Days after his arrest and a month before the surprise announcement that charges would be dropped against Jussie Smollett, prosecutors in Cook County State’s Attorney Kim Foxx’s office told Chicago police detectives that the actor would be let off with a fine and community service instead of being taken to trial.
But there was no mention that the case against the “Empire” actor would be dismissed, new investigative documents released by Chicago police Thursday show.
After Smollett was indicted on disorderly conduct charges Feb. 28, detectives were informed by Foxx’s office “that they could no longer investigate the crime,” the documents show.
Risa Lanier, one of Foxx’s top deputies, told them then “that she felt the case would be settled with Smollett paying the City of Chicago $10,000 in restitution and doing community service,” and that she’d be in touch to request the rest of their evidence, detectives wrote.
But no one from Foxx’s office ever reached out for the remainder of the mountain of evidence.
And it wasn’t until March 26 that news dropped publicly that Smollett’s case was settled just as Lanier had said — with the bombshell caveat that all charges against him were dropped.
That’s among the revelations in the nearly 500-page trove of documents from the Smollett investigation released by Chicago police, detailing the painstaking timeline of how detectives say they unraveled the actor’s allegedly bogus claim that he had been targeted in a homophobic, racist hate crime near his Streeterville home on January 29.
Detectives still assumed Smollett would have to agree to a plea deal and closed the case for “arrest and prosecution” after the Feb. 28 meeting with Lanier. The dropped charges caught even police Supt. Eddie Johnson and then-Mayor Rahm Emanuel off-guard weeks later.
Since then, the bizarre case involving Smollett, 36, has drawn intense scrutiny to Foxx’s office, with claims of preferential treatment for the celebrity.
Police said they still have nearly 70 hours of video evidence from the case that could take another two more weeks to clear for release.
Foxx’s office did not respond to a request for comment on the newly released files.
After the alleged hate crime put a national spotlight on Chicago, detectives noted on Feb. 6 that Smollett declined to release his medical records from the injuries he claimed to have suffered at the hands of two men hurling racial and homophobic slurs on East North Water Street.
Smollett told detectives they had yelled, “Empire f- - - -t, Empire n - - - - -,” and “This is MAGA country, n - - - - -,” poured bleach on him and left a noose around his neck, which he ostensibly didn’t realize until he was walking home after the alleged attack.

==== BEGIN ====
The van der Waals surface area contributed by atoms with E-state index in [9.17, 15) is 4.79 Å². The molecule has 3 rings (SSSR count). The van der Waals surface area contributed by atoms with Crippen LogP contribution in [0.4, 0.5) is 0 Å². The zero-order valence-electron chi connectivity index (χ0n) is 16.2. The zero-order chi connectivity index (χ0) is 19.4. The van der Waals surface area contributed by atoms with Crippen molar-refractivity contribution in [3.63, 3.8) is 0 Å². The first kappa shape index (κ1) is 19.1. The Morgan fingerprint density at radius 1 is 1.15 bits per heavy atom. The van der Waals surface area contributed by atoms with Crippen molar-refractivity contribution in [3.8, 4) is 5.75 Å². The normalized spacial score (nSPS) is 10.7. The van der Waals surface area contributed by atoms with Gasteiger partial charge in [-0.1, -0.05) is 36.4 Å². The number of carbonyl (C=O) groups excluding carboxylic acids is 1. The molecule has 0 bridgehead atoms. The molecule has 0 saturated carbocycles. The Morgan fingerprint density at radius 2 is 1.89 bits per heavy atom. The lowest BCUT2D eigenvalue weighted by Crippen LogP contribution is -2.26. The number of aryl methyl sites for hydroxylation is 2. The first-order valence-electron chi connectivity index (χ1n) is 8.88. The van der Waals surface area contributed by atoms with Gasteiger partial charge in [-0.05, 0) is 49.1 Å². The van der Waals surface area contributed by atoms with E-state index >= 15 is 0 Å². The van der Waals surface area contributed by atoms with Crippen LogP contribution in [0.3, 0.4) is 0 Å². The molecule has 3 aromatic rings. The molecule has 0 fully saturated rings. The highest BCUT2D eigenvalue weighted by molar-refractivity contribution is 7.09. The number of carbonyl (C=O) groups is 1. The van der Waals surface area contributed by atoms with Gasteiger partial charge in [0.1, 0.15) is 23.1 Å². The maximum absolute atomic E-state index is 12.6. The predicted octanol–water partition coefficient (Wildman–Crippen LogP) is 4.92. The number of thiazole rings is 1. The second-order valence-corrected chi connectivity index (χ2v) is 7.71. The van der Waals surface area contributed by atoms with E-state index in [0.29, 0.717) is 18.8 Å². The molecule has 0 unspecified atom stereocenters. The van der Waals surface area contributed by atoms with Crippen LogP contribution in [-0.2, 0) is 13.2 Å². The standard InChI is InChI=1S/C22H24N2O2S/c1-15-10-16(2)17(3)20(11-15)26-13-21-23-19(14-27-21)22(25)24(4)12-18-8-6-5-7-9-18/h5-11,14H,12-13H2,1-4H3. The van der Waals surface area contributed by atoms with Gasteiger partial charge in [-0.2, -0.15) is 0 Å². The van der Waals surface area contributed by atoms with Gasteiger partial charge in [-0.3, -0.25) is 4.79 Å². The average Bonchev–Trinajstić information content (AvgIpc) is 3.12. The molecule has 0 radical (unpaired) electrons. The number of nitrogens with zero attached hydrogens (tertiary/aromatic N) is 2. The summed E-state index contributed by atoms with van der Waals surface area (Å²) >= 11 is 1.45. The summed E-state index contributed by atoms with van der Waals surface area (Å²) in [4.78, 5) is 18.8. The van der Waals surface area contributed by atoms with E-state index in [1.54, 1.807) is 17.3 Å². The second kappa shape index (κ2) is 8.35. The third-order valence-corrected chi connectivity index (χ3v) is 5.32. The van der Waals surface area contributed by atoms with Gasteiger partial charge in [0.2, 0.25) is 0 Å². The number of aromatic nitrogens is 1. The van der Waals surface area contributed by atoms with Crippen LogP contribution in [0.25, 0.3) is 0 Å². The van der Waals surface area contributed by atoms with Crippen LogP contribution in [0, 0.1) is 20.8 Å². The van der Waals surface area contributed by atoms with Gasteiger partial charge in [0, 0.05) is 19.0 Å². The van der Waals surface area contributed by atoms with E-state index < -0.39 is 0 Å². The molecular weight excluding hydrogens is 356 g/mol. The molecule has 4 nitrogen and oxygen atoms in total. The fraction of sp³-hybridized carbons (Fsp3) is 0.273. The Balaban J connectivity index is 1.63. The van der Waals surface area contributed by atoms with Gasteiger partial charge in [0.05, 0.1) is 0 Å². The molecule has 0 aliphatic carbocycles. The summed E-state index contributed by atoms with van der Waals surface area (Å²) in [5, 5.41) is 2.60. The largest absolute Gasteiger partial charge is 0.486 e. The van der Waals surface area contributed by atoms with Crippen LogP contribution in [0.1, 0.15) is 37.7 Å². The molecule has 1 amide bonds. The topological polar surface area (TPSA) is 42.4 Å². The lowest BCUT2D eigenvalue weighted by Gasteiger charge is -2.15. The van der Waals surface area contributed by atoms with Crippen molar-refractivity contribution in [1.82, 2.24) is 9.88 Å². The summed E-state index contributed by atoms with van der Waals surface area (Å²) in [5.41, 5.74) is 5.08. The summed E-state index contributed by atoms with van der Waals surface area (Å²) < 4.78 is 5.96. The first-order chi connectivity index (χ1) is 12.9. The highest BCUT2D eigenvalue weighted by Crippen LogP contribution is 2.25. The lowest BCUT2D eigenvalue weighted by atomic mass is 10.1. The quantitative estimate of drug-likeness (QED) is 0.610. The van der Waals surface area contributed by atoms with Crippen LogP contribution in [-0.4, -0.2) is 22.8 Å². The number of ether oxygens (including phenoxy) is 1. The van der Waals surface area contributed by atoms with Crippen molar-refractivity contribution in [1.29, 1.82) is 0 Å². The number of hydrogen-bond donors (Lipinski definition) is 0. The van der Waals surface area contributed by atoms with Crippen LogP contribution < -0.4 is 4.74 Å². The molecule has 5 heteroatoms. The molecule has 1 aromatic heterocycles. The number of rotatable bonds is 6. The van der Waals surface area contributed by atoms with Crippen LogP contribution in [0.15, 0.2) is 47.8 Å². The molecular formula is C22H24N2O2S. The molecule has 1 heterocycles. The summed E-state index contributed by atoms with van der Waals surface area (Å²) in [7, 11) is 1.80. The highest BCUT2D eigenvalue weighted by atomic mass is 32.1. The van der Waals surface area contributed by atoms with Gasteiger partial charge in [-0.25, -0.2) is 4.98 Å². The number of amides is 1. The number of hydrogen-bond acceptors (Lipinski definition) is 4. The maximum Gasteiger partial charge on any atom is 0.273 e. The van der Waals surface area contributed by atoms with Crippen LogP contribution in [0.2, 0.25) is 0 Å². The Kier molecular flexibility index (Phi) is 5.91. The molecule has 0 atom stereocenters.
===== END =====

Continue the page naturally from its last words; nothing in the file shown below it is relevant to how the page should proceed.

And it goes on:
Detectives asked him to submit a buccal swab “for elimination for touching the rope,” but he said he would “think about it.”
They also wanted to know why Smollett’s sweater wasn’t dirty, “to which he explained they were on snow and ice.”
The case files detail investigators’ efforts to identify the Osundairo brothers, a pair of former “Empire” extras whom Smollett allegedly paid to carry out the bogus beating.
Shortly after the incident, detectives began combing through nearby surveillance cameras and interviewing potential witnesses, including a cab driver and a ride-hail driver who drove the brothers around on Jan. 29. A ride-hail driver who picked the brothers up in the 4100 block of North Ashland said he feared he was going to be robbed because they “refused to communicate with him.”
The driver and other witnesses positively identified at least one of the brothers in photo arrays.
On Feb. 14 — the same day a tearful interview on “Good Morning America” aired on ABC, in which he maintained the details of the alleged attack — Smollett met again with Area Central detectives. During the interview, investigators pointed to inconsistencies in his account, including his initial claims that the attackers were white.
Smollett said he “assumed they were white due to the comments that were made,” though he could only see the area above the bridge of their noses, detectives wrote.
After being shown photos of the Osundairo brothers, Smollett acknowledged that he knew them personally. When he realized they were in custody in connection with the attack, he said it couldn’t have been them because “[t]hey are black as sin.”
On Feb. 15, Olabinjo Osundairo told investigators about the plan for the hoax attack while he was being questioned at Area Central police headquarters.
“In essence Olabinjo Osundairo stated that a plan was formulated and put into play by [redacted] to conduct a staged incident where [redacted] was beaten by Olabinjo Usundairo and Abimbola Osundairo posing as persons other than themselves,” according to a case report, which notes the plan was hatched because Smollett “was unhappy about the response he received over hate mail which was delivered to him.”
Because Abimbola Osundairo was “very skeptical” about speaking with police, investigators allowed his brother to join him for his interview. He then corroborated his brother’s account of the incident.
A source close to Smollett said the newly released police files show that Smollett’s account of the incident was consistent.
“The entire case against Jussie, as shown in the police files released today, is based, not on evidence, but on the testimony of the Osundairo brothers — two men who gave multiple versions of their stories and one of whom had a known criminal record,” the source said.
“Given the inconsistencies in the brothers’ stories, the lack of evidence and lack of motive, the State’s Attorney’s office did the proper thing when it dropped the charges.”
The brothers have since filed a defamation lawsuit against Smollett’s attorneys, saying the actor “directed every aspect” of the attack.